"'You refer, no doubt, to some æsthetic experience. There again—I would not urge a young man to shut his eyes to that sort of thing. Who has not felt immortal longings at the lengthening of the shadow or the turning of the leaf? Who has not stretched out his hands for the ulterior shore? Et ego in Arcadia! We have all been fools once—aye, and are glad to have been fools too. But our imaginations, like our appetites, need discipline; not, heaven help us, in the interest of any transcendental ethic, but in the interests of our own solid good. That wild impulse must be tasted, not obeyed. The bees have stings, but we rob them of their honey. To hold all that urgent sweetness to our lips in the cup of one perfect moment, missing no faintest ingredient in the flavour of its μονόχρονος ἡδονή, yet ourselves, in a sense, unmoved—this is the true art. This tames in the service of the reasonable life even those pleasures whose loss might seem to be the heaviest, yet necessary, price we paid for rationality. Is it an audacity to hint that for the corrected palate the taste of the draught even owes its last sweetness to the knowledge that we have wrested it from an unwilling source? To cut off pleasures from the consequences and conditions which they have by nature, detaching, as it were, the precious phrase from its irrelevant context, is what distinguishes the man from the brute and the citizen from the savage. I cannot join with those moralists who inveigh against the Roman emetics in their banquets: still less with those who would forbid the even more beneficent contraceptive devices of our later times. That man who can eat as taste, not nature, prompts him and yet fear no aching belly, or who can indulge in Venus and fear no impertinent bastard, is a civilized man. In him I recognize Urbanity—the note of the centre."
Mr. Sensible, in C. S. Lewis, The pilgrim's regress: an allegorical apology for Christianity, reason, and romanticism V.4 ((Grand Rapids, MI: Wm. B. Eerdmans Publishing Company, 1974/1958 [1943/1933]), 84-85).
Et ego in Arcadia! "‘And I too in Arcadia’; a tomb inscription, of disputed interpretation, often depicted in classical paintings, notably by Poussin in 1655" (Oxford dictionary of phrase and fable, 2nd ed., ed. Elizabeth Knowles, (2005)); "The Latin tag familiar from seventeenth-century pastoral paintings, et in Arcadia ego, often translated as ‘I too [have lived] in Arcadia’, may more correctly mean ‘I [am found] even in Arcadia’, and refer to death" (Oxford companion to classical literature, 3rd ed., ed. M. C. Howatson (2011)); "the grim intrusion of death into the pastoral world" (Oxford companion to Hardy, ed. Norman Page (2001), s.v. pastoralism, by R. P. Draper); "And I too in Arcadia. tomb inscription, of disputed meaning, often depicted in classical paintings, notably by Poussin in 1655; E. Panofsky ‘Et in Arcadia ego’ in R. K. Klibansky and H. J. Paton (eds.) Philosophy and History: Essays Presented to E. Cassirer (1936)" (Oxford essential quotations, ed. Susan Ratcliffe (2012)); etc.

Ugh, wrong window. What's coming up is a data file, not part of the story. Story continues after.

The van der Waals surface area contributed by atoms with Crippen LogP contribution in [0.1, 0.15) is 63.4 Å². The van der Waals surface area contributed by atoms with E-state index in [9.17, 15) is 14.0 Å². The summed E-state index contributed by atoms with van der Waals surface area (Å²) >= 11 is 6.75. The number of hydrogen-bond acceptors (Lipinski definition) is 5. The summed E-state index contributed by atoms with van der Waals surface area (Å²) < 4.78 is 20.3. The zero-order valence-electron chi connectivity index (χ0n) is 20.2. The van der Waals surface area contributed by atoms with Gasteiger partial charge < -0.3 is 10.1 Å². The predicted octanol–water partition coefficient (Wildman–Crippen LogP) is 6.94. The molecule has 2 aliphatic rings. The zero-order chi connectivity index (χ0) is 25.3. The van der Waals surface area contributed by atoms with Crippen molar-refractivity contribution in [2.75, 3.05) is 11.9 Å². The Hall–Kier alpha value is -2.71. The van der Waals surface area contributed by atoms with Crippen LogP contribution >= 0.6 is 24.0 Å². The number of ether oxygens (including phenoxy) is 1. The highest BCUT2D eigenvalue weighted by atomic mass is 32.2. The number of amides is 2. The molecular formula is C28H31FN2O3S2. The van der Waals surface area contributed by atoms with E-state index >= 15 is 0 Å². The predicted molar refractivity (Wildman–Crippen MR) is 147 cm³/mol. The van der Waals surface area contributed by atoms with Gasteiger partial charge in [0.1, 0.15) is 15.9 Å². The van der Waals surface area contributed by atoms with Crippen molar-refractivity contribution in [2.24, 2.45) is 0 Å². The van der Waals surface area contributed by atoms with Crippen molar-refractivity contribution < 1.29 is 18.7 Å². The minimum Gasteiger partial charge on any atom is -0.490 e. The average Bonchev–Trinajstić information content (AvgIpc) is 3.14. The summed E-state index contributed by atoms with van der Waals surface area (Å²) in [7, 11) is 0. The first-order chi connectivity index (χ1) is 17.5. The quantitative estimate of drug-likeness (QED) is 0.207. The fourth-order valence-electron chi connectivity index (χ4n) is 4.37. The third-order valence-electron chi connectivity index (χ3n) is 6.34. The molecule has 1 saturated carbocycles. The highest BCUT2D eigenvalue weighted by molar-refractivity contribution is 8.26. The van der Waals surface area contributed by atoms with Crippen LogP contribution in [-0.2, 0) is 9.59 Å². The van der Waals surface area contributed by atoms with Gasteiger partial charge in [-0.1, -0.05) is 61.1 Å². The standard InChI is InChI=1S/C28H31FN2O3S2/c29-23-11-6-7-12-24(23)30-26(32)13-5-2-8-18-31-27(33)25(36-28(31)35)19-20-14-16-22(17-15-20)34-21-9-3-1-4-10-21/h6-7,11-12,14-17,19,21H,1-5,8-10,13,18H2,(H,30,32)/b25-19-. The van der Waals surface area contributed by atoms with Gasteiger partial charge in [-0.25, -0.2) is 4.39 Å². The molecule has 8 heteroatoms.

μονόχρονος ἡδονή momentary pleasure. Cf. the μονόχρονος εὐδαιμονία of Aristippus ap. Ath[enaeus Grammaticus] 12.544a (LSJ). Yet, contra LSJ, there is only one occurrence of μονόχρονος in the whole of Aristippi et Cyrenaicorum fragmenta, ed. Erich Mannebach (Brill, 1961), no. 207 (on p. 48), where "Athen. XII p. 544 a-b" is again the citation and what appears is "μονόχρονον αὐτὴν (sc. τὴν ἡδυπάθειαν[, pleasant living or luxury])", with a reference back to no. 157, where "Athen. XII p. 544 a" (but not μονόχρονος) again appears. Cf. Loeb classical library 327 =Athenaeus VI, ed. & trans. S. Douglas Olson (Cambridge: Harvard University Press, 2010), pp. 164-165 (=Athenaei Navcratitae Dipnosophistarvm libri XV, ed. Kaibel, vol. 3 (Leipzig: Teubner, 1890), p. 199):
Entire philosophical sects laid claim to the idea of organizing one's life around luxury, for example the so-called Cyrenaic sect, which originated with Socrates' student Aristippus (frr. 157, 207 Mannebach = SSR IV A 174), who expressed his approval of a life of luxury, and said that this is what one should aim for, as well as what happiness is based on. He also argued that pleasure exists only in the individual moment [(ὃς ἀποδεξάμενος τὴν ἡδυπάθειαν ταύτην τέλος εἶναι ἔφη καὶ ἐν αὐτῇ τὴν εὐδαιμονίαν βεβλῆσθαι· καὶ μονόχρονον αὐτὴν εἶναι, who, approving of pleasure [(τὴν ἡδυπάθειαν)], was saying that this [(ταύτην = τὴν ἡδυπάθειαν)] is the aim and that happiness [(τὴν εὐδαιμονίαν)] has been founded on it, and that it [(αὐτὴν = either τὴν εὐδαιμονίαν or τὴν ἡδυπάθειαν)] is momentary)]. . . .
The point being that either either τὴν εὐδαιμονίαν or τὴν ἡδυπάθειαν could be the referent of the αὐτὴν associated with μονόχρονον (to the vindication of LSJ).
Cf. the reference to hedupatheia here: "Aristippus welcomed the experience of pleasure (hedupatheia), and said it is the end, and that happiness is founded on it. And he said that it was for a single time only (monochronos). Like prodigal people, he thought that neither the memory of past gratifications nor the expectation of future ones was anything to him, but he discerned the good by the single present time alone. He regarded having been gratified and being about to be gratified as nothing to him, on the ground that the one no longer is and the other is not yet and is unclear--just like what happens to self-indulgent people, who suppose that only what is present benefits them. (Athenaeus, Deipn. xiv 514a)" (T.H. Irwin, "Aristippus against happiness," Monist 74, no. 1 (January 1991): 55-82).